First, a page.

Controversy: Embryonic Stem Cell Debate

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In recent years, several competing viewpoints have emerged about embryonic stem cell research. All of this debate raises an important question, Should embryonic stem cell research be conducted for treatment of present and future diseases? People who believe that an embryo should not be destroyed tend to say that embryonic stem cell research should not be conducted. On the other hand, people who believe that embryonic stem cell research creates means of curing diseases reply that the research should be conducted. Embryonic stem cell research “uses special cells found in three-to-five day old human embryos to seek cures for a host of chronic disease” (PRC). In August 9 2001, President Bush permitted the funding of stem cell lines using embryos…show more content…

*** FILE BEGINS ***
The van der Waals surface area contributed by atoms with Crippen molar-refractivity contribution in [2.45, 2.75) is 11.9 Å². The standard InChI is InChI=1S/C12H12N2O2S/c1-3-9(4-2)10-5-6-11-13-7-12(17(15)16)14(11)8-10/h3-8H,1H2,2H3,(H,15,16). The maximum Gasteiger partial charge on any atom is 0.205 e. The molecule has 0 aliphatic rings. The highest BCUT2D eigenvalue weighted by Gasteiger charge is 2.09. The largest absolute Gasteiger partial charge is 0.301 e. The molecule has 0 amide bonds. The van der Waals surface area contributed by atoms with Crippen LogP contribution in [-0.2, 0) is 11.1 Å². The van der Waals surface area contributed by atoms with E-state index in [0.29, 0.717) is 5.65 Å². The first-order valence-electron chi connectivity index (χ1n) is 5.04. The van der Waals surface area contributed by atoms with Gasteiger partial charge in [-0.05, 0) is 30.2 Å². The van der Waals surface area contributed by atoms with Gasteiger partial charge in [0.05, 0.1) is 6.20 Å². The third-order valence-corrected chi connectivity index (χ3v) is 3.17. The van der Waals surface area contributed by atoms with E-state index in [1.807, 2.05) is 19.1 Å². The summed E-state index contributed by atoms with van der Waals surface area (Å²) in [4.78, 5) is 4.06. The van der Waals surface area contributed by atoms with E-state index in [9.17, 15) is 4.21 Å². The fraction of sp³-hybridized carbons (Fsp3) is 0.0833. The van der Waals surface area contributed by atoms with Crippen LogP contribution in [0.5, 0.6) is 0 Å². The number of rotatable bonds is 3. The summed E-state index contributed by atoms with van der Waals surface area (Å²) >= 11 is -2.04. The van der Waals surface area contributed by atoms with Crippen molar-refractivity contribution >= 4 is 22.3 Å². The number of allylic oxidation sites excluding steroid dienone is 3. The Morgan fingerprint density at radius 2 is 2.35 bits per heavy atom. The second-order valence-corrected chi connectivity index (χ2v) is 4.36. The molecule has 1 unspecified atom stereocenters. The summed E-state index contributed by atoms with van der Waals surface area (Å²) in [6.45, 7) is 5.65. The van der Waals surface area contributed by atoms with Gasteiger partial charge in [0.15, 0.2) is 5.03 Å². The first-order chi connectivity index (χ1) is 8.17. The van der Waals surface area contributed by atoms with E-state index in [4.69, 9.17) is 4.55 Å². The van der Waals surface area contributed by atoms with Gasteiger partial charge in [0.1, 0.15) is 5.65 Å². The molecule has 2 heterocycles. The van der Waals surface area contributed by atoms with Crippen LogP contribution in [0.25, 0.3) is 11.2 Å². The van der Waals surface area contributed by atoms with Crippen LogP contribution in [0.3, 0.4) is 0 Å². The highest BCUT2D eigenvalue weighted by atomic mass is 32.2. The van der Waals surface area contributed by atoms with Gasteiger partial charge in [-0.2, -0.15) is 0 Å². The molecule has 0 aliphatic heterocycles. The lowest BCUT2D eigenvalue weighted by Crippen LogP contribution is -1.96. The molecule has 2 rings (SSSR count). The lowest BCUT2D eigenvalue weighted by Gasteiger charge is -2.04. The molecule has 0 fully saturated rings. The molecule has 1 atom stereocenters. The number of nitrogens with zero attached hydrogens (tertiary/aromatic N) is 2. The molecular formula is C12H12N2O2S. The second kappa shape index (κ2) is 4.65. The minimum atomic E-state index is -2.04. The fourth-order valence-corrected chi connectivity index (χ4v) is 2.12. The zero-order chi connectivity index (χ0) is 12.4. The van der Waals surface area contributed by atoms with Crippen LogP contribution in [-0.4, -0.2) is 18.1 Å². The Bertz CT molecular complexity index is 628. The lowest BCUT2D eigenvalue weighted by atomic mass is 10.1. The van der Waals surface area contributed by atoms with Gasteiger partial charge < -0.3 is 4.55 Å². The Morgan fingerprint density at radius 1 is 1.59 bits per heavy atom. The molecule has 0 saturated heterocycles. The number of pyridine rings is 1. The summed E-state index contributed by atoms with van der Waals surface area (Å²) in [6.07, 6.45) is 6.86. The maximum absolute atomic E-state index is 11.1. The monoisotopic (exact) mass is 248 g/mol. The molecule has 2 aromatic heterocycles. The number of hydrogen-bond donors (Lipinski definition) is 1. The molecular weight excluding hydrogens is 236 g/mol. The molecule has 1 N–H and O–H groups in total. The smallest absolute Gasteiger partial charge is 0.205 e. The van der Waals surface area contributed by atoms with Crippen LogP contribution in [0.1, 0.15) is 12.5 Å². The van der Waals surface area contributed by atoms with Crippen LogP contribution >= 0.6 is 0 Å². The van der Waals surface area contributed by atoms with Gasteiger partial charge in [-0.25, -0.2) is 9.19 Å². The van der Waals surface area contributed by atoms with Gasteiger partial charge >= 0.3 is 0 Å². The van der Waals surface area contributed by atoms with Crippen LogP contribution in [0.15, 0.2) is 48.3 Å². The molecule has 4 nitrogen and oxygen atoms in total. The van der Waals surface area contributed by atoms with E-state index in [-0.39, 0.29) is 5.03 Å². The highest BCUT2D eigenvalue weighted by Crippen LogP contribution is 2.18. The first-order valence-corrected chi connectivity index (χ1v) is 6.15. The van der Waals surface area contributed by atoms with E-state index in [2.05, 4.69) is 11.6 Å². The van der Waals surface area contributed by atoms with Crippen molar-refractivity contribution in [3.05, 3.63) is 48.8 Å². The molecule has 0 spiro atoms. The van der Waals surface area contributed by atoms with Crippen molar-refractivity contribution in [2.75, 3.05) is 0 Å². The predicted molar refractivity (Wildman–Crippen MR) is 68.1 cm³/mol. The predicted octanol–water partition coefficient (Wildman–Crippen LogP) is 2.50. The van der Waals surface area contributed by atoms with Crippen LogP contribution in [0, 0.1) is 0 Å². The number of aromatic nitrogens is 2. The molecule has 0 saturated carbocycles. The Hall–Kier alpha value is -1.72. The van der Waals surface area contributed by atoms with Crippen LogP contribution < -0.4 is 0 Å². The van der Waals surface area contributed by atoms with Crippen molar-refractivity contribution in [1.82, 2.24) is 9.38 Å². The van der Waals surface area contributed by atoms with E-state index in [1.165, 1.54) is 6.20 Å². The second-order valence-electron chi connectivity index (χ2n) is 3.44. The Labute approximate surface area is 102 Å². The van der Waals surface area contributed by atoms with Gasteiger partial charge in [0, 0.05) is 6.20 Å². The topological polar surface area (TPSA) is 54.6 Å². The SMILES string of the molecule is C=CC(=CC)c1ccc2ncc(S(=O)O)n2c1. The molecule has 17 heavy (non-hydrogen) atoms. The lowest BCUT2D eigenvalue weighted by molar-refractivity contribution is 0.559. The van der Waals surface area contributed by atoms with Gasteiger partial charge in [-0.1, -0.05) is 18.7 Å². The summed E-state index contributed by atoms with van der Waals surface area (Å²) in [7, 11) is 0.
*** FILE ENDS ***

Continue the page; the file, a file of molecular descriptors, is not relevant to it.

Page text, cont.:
People who want to protect the lives of infants say we should not practice embryonic stem research on embryos because they believe it is unethical and they care about the lives of children. Since their beliefs and values differ from those of the religious beliefs and philosophical thinkers, they tend to have different reasons, and they tend to cite different evidence in support of their claim. For example, in “embryonic stem cell debate brings politics ethics to bench” Charles Marwick argues a principal claim in stark contrast to the position held by Glick. Whereas Glick said, “embryonic stem cell is ethical,” Marwick replies, “that embryonic stem cell is unethical.” And Marwick further supports his her principal claim with reasons that reflect his values and beliefs. To convince the audience that embryonic stem cell is unethical, Marwick explains, “ that the research involves the destruction of an embryo.” And to prove that “ a child 's life is important,” he reminds the audience that an embryo is valuable and worth protecting. Marwick’s evidence also reflects his knowledge. When arguing that the research should not be funded, for example, she mentions examples, such as the restriction against funding stem lines. And when putting forward his belief that an embryo is a gift cites Walter, an expert authority on Bioethic. This evidence is very different from that of Glick who tended to cite treatment of sick people when arguing his position that the research should be

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